Utility of four sarcopenia criteria for the prediction of falls-related hospitalization in older Australian women
Marc Sim, Edith Cowan UniversityFollow
R. L. Prince
D. A. Inderjeeth
R. J. Woodman
Jonathan M. Hodgson, Edith Cowan UniversityFollow
Joshua R. Lewis, Edith Cowan UniversityFollow
School of Medical and Health Sciences
Numerous sarcopenia definitions are not associated with increased falls-related hospitalization risk over 5 years to 9.5 years in older community-dwelling Australian women. Measures of muscle strength and physical function, but not appendicular lean mass (measured by dual-energy X-ray absorptiometry) may help discriminate the risk of falls-related hospitalization.
The aim of this prospective, population-based cohort study of 903 Caucasian-Australian women (mean age 79.9 ± 2.6 years) was to compare the clinical utility of four sarcopenia definitions for the prediction of falls-related hospitalization over 9.5 years.
The four definitions were the United States Foundation for the National Institutes of Health (FNIH), the European Working Group on Sarcopenia in Older People (EWGSOP), and modified FNIH (AUS-POPF) and EWGSOP (AUS-POPE) definitions using Australian population-specific cut points (< 2 SD below the mean of young healthy Australian women). Components of sarcopenia including muscle strength, physical function, and appendicular lean mass (ALM) were quantified using hand grip strength, timed-up-and-go (TUG), and dual-energy X-ray absorptiometry (DXA), respectively. Incident 9.5-year falls-related hospitalization were captured by linked data.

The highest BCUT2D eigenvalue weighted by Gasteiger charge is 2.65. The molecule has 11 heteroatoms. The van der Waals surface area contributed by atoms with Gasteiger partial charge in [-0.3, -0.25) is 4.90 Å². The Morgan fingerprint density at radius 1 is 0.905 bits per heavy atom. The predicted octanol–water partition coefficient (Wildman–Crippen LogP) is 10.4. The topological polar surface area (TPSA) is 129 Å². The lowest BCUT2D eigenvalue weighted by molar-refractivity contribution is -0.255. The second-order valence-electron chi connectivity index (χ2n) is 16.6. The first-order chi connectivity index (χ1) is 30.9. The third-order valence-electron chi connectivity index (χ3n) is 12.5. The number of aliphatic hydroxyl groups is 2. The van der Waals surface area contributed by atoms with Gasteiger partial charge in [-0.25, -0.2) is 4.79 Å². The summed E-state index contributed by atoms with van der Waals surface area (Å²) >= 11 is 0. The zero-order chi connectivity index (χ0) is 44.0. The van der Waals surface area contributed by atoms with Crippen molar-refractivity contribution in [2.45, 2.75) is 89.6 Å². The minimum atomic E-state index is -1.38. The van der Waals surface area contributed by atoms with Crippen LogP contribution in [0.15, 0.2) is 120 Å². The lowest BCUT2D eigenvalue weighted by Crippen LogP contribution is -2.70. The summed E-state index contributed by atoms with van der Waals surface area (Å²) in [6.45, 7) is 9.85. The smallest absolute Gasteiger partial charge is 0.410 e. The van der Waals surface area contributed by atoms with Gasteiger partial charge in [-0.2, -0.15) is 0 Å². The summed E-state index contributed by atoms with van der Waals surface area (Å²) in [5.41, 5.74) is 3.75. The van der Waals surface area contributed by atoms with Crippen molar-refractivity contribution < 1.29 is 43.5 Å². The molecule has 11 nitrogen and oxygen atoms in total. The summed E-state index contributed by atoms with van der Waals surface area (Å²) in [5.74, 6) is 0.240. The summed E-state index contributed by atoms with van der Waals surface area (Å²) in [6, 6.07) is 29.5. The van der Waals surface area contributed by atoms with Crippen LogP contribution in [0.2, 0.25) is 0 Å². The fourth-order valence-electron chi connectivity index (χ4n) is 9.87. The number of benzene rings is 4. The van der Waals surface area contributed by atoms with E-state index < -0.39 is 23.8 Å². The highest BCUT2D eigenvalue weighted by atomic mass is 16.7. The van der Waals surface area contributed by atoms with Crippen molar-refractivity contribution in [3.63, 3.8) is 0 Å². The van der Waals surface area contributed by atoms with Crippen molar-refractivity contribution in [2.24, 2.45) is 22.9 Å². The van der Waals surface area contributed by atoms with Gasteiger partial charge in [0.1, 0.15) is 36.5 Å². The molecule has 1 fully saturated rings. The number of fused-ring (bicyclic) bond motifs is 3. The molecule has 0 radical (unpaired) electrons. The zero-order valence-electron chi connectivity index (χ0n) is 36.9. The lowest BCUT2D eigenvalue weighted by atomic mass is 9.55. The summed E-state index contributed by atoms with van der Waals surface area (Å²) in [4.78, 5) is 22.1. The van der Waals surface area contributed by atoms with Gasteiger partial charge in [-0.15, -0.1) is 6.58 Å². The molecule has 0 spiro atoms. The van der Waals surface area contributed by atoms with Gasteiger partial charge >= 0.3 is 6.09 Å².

Baseline prevalence of sarcopenia according to FNIH (9.4%), EWGSOP (24.1%), AUS-POPF (12.0%), and AUS-POPE (10.7%) differed substantially. Sarcopenia did not increase the relative hazard ratio (HR) for falls-related hospitalization before or after adjustment for age (aHR): FNIH aHR 1.00 95%CI (0.69–1.47), EWGSOP aHR 1.20 95%CI (0.93–1.54), AUS-POPF aHR 0.96 95%CI (0.68–1.35), and AUS-POPE aHR 1.33 95%CI (0.94–1.88). When examining individual components of sarcopenia, only muscle strength and physical function but not ALM (adjusted for height2 or BMI) were associated with falls-related hospitalization.
Current definitions of sarcopenia were not associated with falls-related hospitalization risk in this cohort of community-dwelling older Australian women. Finally, measures of muscle strength and physical function, but not ALM (measured by DXA) may help discriminate the risk of falls-related hospitalization.